Admittedly as this car is rather precious, being the only one in the country at the moment, and because our drive route was under the guidance of Mitsubishi personnel, we weren’t throwing the car around, but then neither would the average user.


Braking was strong and progressive and can be aided by the use of a Brake position on the transmission control, which introduces an increased level of regenerative effect, using the motor to slow the car on lift off from the throttle and pumping power back into the batteries.

It’s a win-win situation as it produces more power for the batteries and reduces the load on the car’s braking system.

Drive and Eco Modes provide different levels of power output and there is a noticeable surge in power when the lever is moved from Eco, which conserves power and increases range, to Drive, which uses the full power of the motor.

The car is obviously silent but there is an acceptable level of road noise, which we suspect would be very easily drowned out by a normal sound system.

Other than the lack of engine noise we could have been driving any small car currently on the road.


The i MiEV is a rear-wheel drive vehicle with three ‘speeds’: Drive, Eco and Brake.

Drive is the full power mode where the car drives under normal mode, while Economic or ‘Eco’ mode allows the power to drop out automatically to extend the i MiEV’s cruising range and fuel efficiency.

Brake mode offers high regenerative braking that absorbs as much kinetic energy as possible – restoring power to the battery – and is perfect for downhill driving.

Mitsubishi says that compared to a similar sized petrol car, the running costs per kilometre are around 33 per cent lower. If charged during off-peak or night time hours the operating costs will be even less.

As part of its campaign to bring the i MiEV to Australia and to influence government to support the vehicle Mitsubishi has launched an i MiEV Motorcade of special events, public demonstrations, specialist briefings and individual drive experiences for key government officials, fleet managers, environmental opinion leaders, the media and select members of the general public.


This campaign began in Adelaide today and will then travel to Sydney (March 30th, 31st and April 1st), Canberra (April 3rd) and Melbourne (April 6th to 8th) before returning to MMAL head office in Adelaide.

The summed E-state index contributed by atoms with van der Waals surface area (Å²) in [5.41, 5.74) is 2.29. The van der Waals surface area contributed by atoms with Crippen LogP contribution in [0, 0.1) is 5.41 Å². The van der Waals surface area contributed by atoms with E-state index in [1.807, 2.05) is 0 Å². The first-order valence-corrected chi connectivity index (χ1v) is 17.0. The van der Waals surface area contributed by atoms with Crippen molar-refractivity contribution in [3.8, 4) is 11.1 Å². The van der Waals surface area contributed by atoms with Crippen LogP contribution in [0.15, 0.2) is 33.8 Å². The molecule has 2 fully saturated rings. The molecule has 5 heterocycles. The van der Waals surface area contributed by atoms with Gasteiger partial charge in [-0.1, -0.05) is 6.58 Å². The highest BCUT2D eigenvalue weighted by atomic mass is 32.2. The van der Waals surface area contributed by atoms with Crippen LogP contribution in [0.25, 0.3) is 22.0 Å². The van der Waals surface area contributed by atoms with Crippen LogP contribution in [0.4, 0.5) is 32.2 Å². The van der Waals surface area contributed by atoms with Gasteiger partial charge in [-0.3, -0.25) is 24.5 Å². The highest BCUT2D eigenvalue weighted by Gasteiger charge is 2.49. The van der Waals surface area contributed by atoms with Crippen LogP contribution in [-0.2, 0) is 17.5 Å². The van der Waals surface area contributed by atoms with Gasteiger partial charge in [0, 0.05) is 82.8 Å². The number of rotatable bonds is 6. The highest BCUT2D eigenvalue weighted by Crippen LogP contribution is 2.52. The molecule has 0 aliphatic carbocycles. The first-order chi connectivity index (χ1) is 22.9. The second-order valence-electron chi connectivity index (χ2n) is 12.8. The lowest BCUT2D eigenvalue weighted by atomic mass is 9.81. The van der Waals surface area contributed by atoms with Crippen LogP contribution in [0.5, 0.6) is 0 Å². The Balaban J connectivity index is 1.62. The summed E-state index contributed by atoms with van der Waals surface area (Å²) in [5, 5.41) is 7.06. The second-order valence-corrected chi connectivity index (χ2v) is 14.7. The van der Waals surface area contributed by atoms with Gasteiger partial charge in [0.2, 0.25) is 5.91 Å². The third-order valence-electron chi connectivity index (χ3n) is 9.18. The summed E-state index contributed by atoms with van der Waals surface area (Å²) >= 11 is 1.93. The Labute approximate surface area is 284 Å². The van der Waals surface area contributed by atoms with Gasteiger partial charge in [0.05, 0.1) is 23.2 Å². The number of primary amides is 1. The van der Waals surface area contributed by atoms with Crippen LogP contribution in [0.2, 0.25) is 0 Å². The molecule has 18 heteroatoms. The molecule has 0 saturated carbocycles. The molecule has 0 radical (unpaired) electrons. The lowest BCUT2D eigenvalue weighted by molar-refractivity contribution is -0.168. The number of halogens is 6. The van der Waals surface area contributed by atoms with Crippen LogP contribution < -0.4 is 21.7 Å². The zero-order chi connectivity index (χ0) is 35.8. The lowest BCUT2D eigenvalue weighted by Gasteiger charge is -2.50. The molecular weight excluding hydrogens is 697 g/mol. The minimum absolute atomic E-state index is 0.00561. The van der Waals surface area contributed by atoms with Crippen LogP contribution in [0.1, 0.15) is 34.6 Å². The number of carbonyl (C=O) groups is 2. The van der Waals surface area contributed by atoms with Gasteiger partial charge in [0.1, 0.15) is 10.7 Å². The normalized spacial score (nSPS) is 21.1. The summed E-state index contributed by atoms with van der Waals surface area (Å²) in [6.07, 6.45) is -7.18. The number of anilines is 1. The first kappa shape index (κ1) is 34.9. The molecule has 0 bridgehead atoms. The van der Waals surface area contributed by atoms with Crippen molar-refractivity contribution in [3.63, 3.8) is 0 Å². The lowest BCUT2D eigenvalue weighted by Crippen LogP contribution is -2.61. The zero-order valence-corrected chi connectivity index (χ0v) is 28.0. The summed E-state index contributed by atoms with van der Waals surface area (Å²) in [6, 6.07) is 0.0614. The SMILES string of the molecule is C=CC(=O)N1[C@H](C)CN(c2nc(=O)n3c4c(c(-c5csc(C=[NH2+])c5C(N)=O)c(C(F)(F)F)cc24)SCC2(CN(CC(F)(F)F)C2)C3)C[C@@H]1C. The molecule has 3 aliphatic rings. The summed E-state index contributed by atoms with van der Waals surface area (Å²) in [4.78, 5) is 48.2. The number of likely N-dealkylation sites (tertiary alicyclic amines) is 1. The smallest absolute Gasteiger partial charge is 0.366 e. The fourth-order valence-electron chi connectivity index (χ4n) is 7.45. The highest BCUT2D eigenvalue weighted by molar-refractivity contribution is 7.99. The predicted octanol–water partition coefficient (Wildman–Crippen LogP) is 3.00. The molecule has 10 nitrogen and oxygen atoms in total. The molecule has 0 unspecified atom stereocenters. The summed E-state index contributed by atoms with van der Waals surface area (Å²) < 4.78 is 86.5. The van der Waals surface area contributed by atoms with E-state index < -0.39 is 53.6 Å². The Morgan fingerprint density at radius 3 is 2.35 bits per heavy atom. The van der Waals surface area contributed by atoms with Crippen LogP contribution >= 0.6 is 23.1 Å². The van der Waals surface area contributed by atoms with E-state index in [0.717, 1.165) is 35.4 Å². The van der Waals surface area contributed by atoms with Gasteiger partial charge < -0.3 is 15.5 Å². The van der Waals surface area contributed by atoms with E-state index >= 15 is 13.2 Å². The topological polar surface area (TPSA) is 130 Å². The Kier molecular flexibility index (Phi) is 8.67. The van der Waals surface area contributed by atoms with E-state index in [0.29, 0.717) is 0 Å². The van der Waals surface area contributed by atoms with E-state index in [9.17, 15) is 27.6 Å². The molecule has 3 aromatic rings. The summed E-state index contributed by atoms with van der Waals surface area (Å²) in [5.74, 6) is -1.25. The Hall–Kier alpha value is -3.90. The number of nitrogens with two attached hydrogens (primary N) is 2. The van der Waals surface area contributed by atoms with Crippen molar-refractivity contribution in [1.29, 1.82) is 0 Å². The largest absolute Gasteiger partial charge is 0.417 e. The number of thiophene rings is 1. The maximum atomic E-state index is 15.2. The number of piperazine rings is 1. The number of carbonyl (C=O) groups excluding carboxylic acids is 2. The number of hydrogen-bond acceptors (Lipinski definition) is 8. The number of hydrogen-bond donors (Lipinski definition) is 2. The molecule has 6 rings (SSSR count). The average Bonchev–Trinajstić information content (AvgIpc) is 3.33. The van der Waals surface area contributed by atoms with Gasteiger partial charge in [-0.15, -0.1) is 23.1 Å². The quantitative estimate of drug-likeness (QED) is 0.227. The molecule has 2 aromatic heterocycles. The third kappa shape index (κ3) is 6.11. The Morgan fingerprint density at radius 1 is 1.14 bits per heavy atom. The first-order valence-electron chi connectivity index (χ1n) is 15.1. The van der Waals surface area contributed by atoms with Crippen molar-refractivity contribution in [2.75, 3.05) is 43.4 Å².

Mr McEniry, expects the i MiEV will continue to receive heightened levels of interest from members of the government, media and public.

“This is the first time a production-ready electric vehicle has ever been accredited to tour Australian roads in this way. Even in the early stages of the cavalcade, we are attracting a very broad audience, which just goes to show the great variety of customers the i MiEV is likely to appeal to,” said Mr McEniry.


“Hybrid and alternative fuel vehicles are becoming increasingly common in this current environmentally conscious climate, but Australia hasn’t seen anything like the i MiEV before,” said Mr McEniry.

International interest in the vehicle has been considerable. Currently, the i MiEV is undergoing feasibility studies in several countries around the world, including the United States, Europe, Britain, New Zealand, Iceland, Canada, and now Australia.

Mr Unerkov said; “It’s great to finally see the i MiEV on the road. Mitsubishi is excited to be at the forefront of this cutting-edge technology.”

“Electric cars are no longer just a futuristic dream – they’re right here, right now.”


Like many new technologies the EV is not the final answer but it is a viable stepping-stone to the solution of our dependence on oil-based fuels and to the problems associated with global warming and pollution.

Mitsubishi is hoping to bring several more of the cars into Australian in the coming months to extend its local testing in preparation for an eventual launch onto the market and we would certainly be keen to drive such a car on an extended basis to evaluate its potential to help combat some of the issues confronting motorists.


There is one final, and BIG, question in all this and that is price.

Mitsubishi would not discuss price, which is likely to be very high in comparison to the style of the car, as a consequence of the high cost of the battery technology.


Mr McEniry made it plain that Mitsubishi would be pushing strongly for serious government subsidies initially to offset the high price and said that this had been the approach taken by the authorities in Japan, where considerable government subsidies will bring the price of the car down to a level not too far above that of its petrol-powered sibling.

He made it plan that it was time for the government to stop just talking about talking greenhouse issues and to start putting money it real world attempts at reducing emissions.

What do you think?

Mitsubishi i MiEV
Technical Specifications

Overall Length x Width x Height: 3395 x 1475 x 1600mm
Curb Weight: 1080kg
Seating Capacity: four
Maximum Speed: 130km/h
Cruising Distance with a single charge (10-15 mode): 160km
Motor Type: Permanent magnet synchronous
Maximum Output: 47kW
Maximum Torque: 180Nm
Drive System: Rear-wheel-drive
Battery Type: Lithium-ion
Total Voltage: 330 Volts
Total Energy: 16kWh